Nancy Front Cover
Nancy Front Cover – Copyright Pyramid Books

Black Star arrives with Peckinbaugh’s twin teenage daughters, Janie and Julie, in tow. Much to Nancy’s annoyance, Janie takes an interest in Adam right off the bat, despite their age difference and the fact that he’s married. The sisters, who are on summer break, want to stay to watch over Black Star. It’s going to be a long summer…

The remainder of the novel consists primarily of Nancy becoming increasingly frustrated with Janie fawning over Adam and Adam, in turn, not realizing what is going on. Adam is forced to perform surgery on Katti-O, who has fallen ill, and that same night has to then perform surgery on Black Star. Both the mule and the horse pull through, though, and begin their recovery. Julie falls for Danny, which Nancy encourages, but Janie continues trying to get close to Adam. She also refuses to do any work but volunteers for plenty, only to then force Julie to take care of everything.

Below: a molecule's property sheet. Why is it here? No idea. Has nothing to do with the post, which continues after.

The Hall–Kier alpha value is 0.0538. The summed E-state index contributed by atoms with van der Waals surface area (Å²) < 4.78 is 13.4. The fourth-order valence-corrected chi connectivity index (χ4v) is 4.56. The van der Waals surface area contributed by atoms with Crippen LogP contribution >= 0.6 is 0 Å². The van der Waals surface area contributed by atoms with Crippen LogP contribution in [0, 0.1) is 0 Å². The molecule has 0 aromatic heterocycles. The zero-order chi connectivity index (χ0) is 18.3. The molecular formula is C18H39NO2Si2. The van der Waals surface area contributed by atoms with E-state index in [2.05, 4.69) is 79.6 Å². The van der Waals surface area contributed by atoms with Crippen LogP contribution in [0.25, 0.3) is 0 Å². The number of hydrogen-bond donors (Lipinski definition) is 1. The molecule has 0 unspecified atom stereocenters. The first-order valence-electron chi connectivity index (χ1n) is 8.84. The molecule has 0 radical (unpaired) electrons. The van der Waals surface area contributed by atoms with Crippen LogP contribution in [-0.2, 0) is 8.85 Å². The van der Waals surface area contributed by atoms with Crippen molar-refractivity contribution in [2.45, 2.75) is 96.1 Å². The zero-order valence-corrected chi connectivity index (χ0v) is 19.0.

During an evening hayride, Adam finally confronts Janie about her infatuation and she stalks off to sulk. Nancy’s relief turns to dismay when Janie takes Black Star out riding, despite the fact that the horse isn’t ready. Everyone heads out to search for the two. They find Black Star stuck in muddy terrain, Janie standing over him, and scramble to save the horse. Thanks to Katti-O, who has apparently fallen for the horse, they are able to pull Black Star out of the mud. Janie, though, doesn’t think she’s done anything wrong.

Nancy Back Cover
Nancy Back Cover – Copyright Pyramid Books

That all changes after a canoe race that Danny wins. Janie’s date, a boy named Jim, comes in third. Janie, convinced he could have won had he traveled into rougher water, has Jim take her out in the canoe. Before long, they’re in trouble. The canoe is capsized after being sucked into a spillway. Adam and Nancy are able to get a small boat and try to help. Turner and Rodrigeuz, worried about Nancy, pitch in as well. Adam and Nancy pull Janie from the water and rather than worrying about herself she’s only concerned about Jim. Thankfully, the boy is also pulled from the water. He’s swallowed a lot of water but he’ll be fine.